Author Catherynne M. Valente crafts a unique and vibrant world in her new novel, Radiance. Set in an alternate present where interplanetary travel was discovered at the turn of the 20th century, this story of secrets and scandals entertains and intrigues even as it explores what a single life can mean.
We asked Valente a few questions about her new book and its remarkable heroine.
You said in the acknowledgements that Radiance was inspired by growing up as the daughter of a filmmaker. How has film sculpted your approach to storytelling in ways that books haven’t?
Film is such a visual medium—it communicates so much of its power and narrative without words. I suppose you could say that books taught me how to speak and movies taught me how to see. My books are intensely visual, I always “see” the story in my head playing out like a movie, and I translate that visual experience of mine into words. Of course, a screenwriter must be more frugal with words than a novelist. But I think there’s much to be learned from film in terms of creating a cohesive aesthetic and making every word count double. It’s often the images that stick with us—the moon being hit with a rocket in Melies’ A Trip to the Moon, the monolith in 2001: A Space Odyssey, the costumes in A Clockwork Orange. Those striking visions can happen in a novel, too. Some novels are not overly concerned with visuals—and that’s fine! I have a few favorites where I couldn’t tell you what the protagonist looks like at all, really. But for me, sight is a deeply important sense, even in prose.
"I think there’s much to be learned from film in terms of creating a cohesive aesthetic and making every word count double."
You could’ve written a Hollywood-centric mystery without changing Hollywood at all, but you infused the novel with an immense sci-fi/alternate history background. Were those elements there from the beginning, or did the story evolve to include them?
I am a science fiction and fantasy author at heart—the fantastic elements were present from the beginning. Radiance began as a short story, complete with my beloved waterlogged Venus. But when I went to convert it into a novel, I did have a moment of thinking, maybe I’m over-egging the pudding. I could just do a decopunk mystery without the space whales and the crazy planets. Slim it down a little, make it a bit more streamlined. And then I thought: NOPE.
I love the Radiance universe. The mystery happens within this mad, bustling solar system and without that, the mystery isn’t all that interesting. In the real world, it’s a binary choice: A missing person is either dead or alive. There are so many more options in science fiction. I couldn’t tell Severin’s story on Earth. And I couldn’t tell Venus’ story without Severin. To me, they were all wound up together, because movies, so far, are the way most of humanity has experienced space at all. We see the universe through a camera lens. And it’ll likely be that way for a long time. So for me, the lens and the rocket are twins.
I can do you Hollywood and space without the mystery, and I can do you space and mystery without Hollywood, and I can do you all three concurrent or consecutive. But we can't give you mystery and Hollywood without space. Space is compulsory.
"In the real world, it’s a binary choice: A missing person is either dead or alive. There are so many more options in science fiction."
Were there any parts of that alternate history that you would have liked to explore in greater detail?
I definitely would have liked to explore the effects of colonialism further on from the events of the book. Perhaps I will one day. The idea being that the discovery of space flight kind of puts the brakes on some of the colonial atrocities of the 19th century as the powers that be race toward the stars—leaving America governed jointly by Washington and a league of First Nation tribes, for example. But as Severin discovers, it’s really only a reprieve. All the same problems our own history saw will occur, just on a longer timescale, with greater damage, as Navies are forced to contend with the distance between planets and the colossal destruction that can be rained down on, for example, a Martian moon.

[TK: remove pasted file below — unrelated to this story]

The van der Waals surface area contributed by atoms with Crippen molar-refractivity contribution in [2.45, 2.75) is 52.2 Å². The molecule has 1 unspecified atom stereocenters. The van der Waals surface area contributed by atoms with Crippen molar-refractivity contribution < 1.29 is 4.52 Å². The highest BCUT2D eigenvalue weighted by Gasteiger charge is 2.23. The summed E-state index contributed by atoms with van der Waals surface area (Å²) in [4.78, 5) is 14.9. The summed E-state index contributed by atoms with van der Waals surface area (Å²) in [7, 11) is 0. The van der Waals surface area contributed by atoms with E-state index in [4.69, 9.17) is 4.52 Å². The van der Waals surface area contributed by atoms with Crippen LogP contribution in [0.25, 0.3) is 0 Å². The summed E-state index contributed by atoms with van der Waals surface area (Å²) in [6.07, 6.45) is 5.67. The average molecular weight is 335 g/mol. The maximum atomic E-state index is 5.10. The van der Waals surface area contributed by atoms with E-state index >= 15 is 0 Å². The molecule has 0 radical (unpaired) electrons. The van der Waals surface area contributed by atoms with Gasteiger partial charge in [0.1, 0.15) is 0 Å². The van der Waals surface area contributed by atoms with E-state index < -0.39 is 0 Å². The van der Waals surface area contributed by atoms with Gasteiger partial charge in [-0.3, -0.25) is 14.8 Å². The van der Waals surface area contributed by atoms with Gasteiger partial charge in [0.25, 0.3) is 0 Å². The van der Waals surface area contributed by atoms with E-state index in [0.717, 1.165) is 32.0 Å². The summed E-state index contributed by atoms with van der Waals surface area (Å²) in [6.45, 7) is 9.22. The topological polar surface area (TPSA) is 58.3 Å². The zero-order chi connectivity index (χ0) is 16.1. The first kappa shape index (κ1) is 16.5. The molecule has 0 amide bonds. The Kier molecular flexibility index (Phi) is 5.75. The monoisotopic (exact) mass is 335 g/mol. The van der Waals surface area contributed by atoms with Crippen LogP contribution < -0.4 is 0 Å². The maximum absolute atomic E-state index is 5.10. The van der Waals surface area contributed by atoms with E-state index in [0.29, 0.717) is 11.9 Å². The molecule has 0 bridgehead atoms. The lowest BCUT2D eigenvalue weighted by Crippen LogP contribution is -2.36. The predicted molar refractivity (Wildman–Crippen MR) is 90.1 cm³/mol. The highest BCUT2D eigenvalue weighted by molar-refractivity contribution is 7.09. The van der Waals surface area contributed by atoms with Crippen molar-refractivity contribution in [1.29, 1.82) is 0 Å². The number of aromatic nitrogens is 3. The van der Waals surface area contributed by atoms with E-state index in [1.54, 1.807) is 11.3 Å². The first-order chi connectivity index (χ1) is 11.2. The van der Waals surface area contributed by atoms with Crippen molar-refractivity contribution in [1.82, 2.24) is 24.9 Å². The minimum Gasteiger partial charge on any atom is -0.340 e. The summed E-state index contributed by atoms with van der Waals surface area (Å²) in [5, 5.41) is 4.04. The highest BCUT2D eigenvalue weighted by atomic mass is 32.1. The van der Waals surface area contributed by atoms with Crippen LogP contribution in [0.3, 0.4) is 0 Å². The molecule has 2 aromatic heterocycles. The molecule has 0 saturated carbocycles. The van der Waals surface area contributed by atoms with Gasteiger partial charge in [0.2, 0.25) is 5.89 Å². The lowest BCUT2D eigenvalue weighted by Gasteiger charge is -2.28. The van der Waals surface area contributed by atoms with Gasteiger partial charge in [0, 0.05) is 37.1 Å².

There’s also a subtle thread concerning caretaking the environment on the worlds of the Solar System—I didn’t really have room to tease it out in the larger narrative, but it’s there. Though no sentient life was found on the other planets, much plant and animal life abounds, and the colonial powers of the 19th century treat it more or less as they have always done, as resources to be consumed at top speed.
When did you realize this was going to be a story told primarily outside the realm of narrative prose, i.e. through transcripts and diary entries?
Oh, right away, really. It’s very hard to write a book about movies and sub-light space travel while keeping the narrative strictly linear. There were so many stories and voices I wanted to explore, and it never seemed right, to restrict it to simply Percival’s story, or Anchises’, or Severin’s, or Mary’s, or Erasmo’s. With these characters living on different worlds for much of the book, some hopping about was required.
And the thing is, life isn’t linear. It isn’t made up of neat scenes that only take place in one location and then fade in to another that logically follows on. Life is made up not only of the things we do and say but the things we read and watch and hear secondhand. Especially for lovers of movies and books, the world of stories intrudes on the real world all the time. We speak, often, in quotations and references. We race to show a new partner every movie we’ve loved. The fictional world lives alongside the nonfiction. And if I was going to have my alternate Hollywood (and eat it too), I needed to create that same network of referential culture that I and everyone else lives in, or it wouldn’t feel authentic. I find it frustrating when alternate histories don’t explore the timeline’s effect on popular culture, or simply repeat that culture more or less as it happened in our own world. I didn’t want to make that mistake—so that meant including movies and radio plays and pieces of fiction. Add that to the need for multiple perspectives to see the Solar System all at once, and you’ve got the structure of Radiance.
Severin, your main character, makes nonfiction films in part because she rejects her father’s focus on fiction. Your book is obviously fiction, but you tell much of her story through writing styles primarily used in nonfiction. Is that connection a coincidence?
Not at all, and I’m so pleased you noticed!